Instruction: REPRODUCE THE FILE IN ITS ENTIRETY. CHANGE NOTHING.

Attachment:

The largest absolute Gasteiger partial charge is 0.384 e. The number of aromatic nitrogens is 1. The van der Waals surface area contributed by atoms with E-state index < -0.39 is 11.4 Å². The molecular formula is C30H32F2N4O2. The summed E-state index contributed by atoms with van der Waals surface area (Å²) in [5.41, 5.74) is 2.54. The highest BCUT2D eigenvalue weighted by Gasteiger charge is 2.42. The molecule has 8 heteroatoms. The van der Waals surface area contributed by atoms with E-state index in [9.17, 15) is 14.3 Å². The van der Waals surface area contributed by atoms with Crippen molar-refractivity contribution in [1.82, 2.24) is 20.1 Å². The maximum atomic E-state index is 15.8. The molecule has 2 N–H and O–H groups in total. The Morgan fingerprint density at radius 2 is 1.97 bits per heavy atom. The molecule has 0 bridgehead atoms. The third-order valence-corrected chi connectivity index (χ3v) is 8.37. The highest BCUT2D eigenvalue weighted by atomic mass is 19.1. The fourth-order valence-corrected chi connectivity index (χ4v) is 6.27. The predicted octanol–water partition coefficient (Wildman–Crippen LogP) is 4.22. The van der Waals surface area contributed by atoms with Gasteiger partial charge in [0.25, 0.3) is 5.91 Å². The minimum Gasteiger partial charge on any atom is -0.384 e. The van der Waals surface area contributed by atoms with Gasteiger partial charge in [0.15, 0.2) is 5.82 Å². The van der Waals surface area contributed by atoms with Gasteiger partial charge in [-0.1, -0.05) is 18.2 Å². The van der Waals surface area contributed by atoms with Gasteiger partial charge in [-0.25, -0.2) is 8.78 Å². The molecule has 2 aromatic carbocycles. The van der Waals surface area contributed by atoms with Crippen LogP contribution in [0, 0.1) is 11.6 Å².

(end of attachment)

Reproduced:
The largest absolute Gasteiger partial charge is 0.384 e. The number of aromatic nitrogens is 1. The van der Waals surface area contributed by atoms with E-state index < -0.39 is 11.4 Å². The molecular formula is C30H32F2N4O2. The summed E-state index contributed by atoms with van der Waals surface area (Å²) in [5.41, 5.74) is 2.54. The highest BCUT2D eigenvalue weighted by Gasteiger charge is 2.42. The molecule has 8 heteroatoms. The van der Waals surface area contributed by atoms with E-state index in [9.17, 15) is 14.3 Å². The van der Waals surface area contributed by atoms with Crippen molar-refractivity contribution in [1.82, 2.24) is 20.1 Å². The maximum atomic E-state index is 15.8. The molecule has 2 N–H and O–H groups in total. The Morgan fingerprint density at radius 2 is 1.97 bits per heavy atom. The molecule has 0 bridgehead atoms. The third-order valence-corrected chi connectivity index (χ3v) is 8.37. The highest BCUT2D eigenvalue weighted by atomic mass is 19.1. The fourth-order valence-corrected chi connectivity index (χ4v) is 6.27. The predicted octanol–water partition coefficient (Wildman–Crippen LogP) is 4.22. The van der Waals surface area contributed by atoms with Gasteiger partial charge in [0.25, 0.3) is 5.91 Å². The minimum Gasteiger partial charge on any atom is -0.384 e. The van der Waals surface area contributed by atoms with Gasteiger partial charge in [0.15, 0.2) is 5.82 Å². The van der Waals surface area contributed by atoms with Gasteiger partial charge in [-0.1, -0.05) is 18.2 Å². The van der Waals surface area contributed by atoms with Gasteiger partial charge in [-0.25, -0.2) is 8.78 Å². The molecule has 2 aromatic carbocycles. The van der Waals surface area contributed by atoms with Crippen LogP contribution in [0, 0.1) is 11.6 Å².